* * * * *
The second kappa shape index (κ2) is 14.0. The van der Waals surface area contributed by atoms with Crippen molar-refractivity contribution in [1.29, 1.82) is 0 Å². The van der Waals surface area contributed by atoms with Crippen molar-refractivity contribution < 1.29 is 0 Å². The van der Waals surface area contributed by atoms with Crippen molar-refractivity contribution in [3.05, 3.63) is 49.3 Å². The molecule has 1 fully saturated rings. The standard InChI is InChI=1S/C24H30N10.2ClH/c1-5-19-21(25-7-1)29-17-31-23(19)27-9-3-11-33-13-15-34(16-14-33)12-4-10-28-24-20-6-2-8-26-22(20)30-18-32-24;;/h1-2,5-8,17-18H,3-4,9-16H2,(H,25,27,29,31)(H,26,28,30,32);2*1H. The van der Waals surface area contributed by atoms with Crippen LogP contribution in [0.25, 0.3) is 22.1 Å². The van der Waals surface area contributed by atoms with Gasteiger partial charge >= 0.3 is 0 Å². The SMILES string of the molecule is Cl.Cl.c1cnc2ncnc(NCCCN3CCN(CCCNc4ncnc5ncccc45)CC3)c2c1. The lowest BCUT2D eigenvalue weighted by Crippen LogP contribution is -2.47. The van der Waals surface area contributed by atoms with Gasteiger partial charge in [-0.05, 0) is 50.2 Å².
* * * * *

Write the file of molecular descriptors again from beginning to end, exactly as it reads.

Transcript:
The second kappa shape index (κ2) is 14.0. The van der Waals surface area contributed by atoms with Crippen molar-refractivity contribution in [1.29, 1.82) is 0 Å². The van der Waals surface area contributed by atoms with Crippen molar-refractivity contribution < 1.29 is 0 Å². The van der Waals surface area contributed by atoms with Crippen molar-refractivity contribution in [3.05, 3.63) is 49.3 Å². The molecule has 1 fully saturated rings. The standard InChI is InChI=1S/C24H30N10.2ClH/c1-5-19-21(25-7-1)29-17-31-23(19)27-9-3-11-33-13-15-34(16-14-33)12-4-10-28-24-20-6-2-8-26-22(20)30-18-32-24;;/h1-2,5-8,17-18H,3-4,9-16H2,(H,25,27,29,31)(H,26,28,30,32);2*1H. The van der Waals surface area contributed by atoms with Crippen LogP contribution in [0.25, 0.3) is 22.1 Å². The van der Waals surface area contributed by atoms with Gasteiger partial charge >= 0.3 is 0 Å². The SMILES string of the molecule is Cl.Cl.c1cnc2ncnc(NCCCN3CCN(CCCNc4ncnc5ncccc45)CC3)c2c1. The lowest BCUT2D eigenvalue weighted by Crippen LogP contribution is -2.47. The van der Waals surface area contributed by atoms with Gasteiger partial charge in [-0.05, 0) is 50.2 Å².